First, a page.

People or places? The debate over naming new schools begins
By Bobby Bryant, Editor, email@example.com
A new elementary school is being built in Darlington. Should we call it:
Cain, because it will replace Cain Elementary?
Brunson-Dargan, because it will also replace Brunson-Dargan Elementary?
Brunson-Dargan-Cain, or some variation on that, to honor both schools?
Some “place” name based on its location?
Something else entirely?
At a Feb. 25 work session of the Darlington County school board, county Education Superintendent Tim Newman indicated that committees that will consider new names for the Darlington facility and two other new schools might need clearer guidelines from the school board. The board’s “preferred” policy is to name all county schools after geographical areas – but that’s not mandatory.
The board’s informal decision: Wait until the committees come up with the names they want for the new schools, then think about whether the board needs or wants to change its “preferred-place-name” policy.
The board took up the school-name issue largely “to begin the discussion,” said board member Charles Govan of Hartsville. “ … I don’t think it’s going to be a big issue – but it could be. People can be territorial sometimes.”
“I think the board is open to all suggestions,” Govan said. “ … I think at this point, it appears to me everybody is still open-minded about (school names).”
The Darlington school is one of three new elementaries being built in the county; the others are in Hartsville and Lamar. Committees are, or will be, thinking about names for all three, but the school board indicated that the Darlington site is probably going to be the most difficult to pin a name on because of affection for the names of the two schools it will be replacing.
Cain, at 607 1st St., was named after James Lawrence Cain (1870-1944). A plaque at the school says Cain was a pioneering black educator who served as principal of Mayo School for decades. It says the school was named for him in 1953 “in recognition of his foresight, high idealism, unselfish devotion and leadership.”
The yet-unnamed new school is being built at the Cain Elementary site – another factor that might make residents feel that the Cain name should be kept.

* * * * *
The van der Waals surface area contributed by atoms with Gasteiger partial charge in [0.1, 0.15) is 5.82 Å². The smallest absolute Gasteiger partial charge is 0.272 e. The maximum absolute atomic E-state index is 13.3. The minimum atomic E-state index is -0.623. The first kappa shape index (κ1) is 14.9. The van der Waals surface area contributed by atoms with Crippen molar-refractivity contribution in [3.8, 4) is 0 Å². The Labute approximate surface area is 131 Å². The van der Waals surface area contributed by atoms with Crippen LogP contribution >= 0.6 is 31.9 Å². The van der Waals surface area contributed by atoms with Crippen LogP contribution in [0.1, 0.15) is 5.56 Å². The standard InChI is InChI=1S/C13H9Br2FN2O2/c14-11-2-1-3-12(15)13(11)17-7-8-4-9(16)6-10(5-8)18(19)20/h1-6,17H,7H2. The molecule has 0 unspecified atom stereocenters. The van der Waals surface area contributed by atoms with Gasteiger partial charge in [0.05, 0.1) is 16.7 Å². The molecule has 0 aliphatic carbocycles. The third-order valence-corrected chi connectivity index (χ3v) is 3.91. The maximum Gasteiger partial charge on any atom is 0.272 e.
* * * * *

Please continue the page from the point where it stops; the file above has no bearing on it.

Brunson-Dargan, at 400 Wells St., was built in 1953 and was named for educators Margaret Keith Dargan (1876-1967) and Susannah Woods Brunson (1872-1958), according to research by Darlington County Historical Commission Director Brian Gandy. Dargan joined St. John’s School as a teacher in 1909 and also served as its grammar school principal until she retired in 1946. Brunson is listed in newspaper accounts as a “beloved former high school principal at St. John’s.”
Those schools, of course, were named long before the school board adopted its current “preferred” policy of naming schools after where they’re located.
The policy says, “Naming a school is a matter of great importance. It is a matter that deserves thoughtful attention from the board and the administration. Personal prejudice or favoritism, political pressure or temporary popularity should not be an influence in choosing a school name.
Generally, the board prefers to name school facilities for recognized geographical areas.”
The policy adds: “Under certain circumstances, the board will consider requests from school and community groups to name a portion of a building, a single building on a campus with multiple buildings, or a specific area on the campus for a person. The proposed name should have special significance and/or the person has made an outstanding contribution to the school or school system.”
Govan, for one, said he would be open to allowing the new Darlington school to keep the names Cain, Brunson or Dargan, or some combination of the names. He said he would like Darlington residents to take the lead as far as what direction they’d like to go in.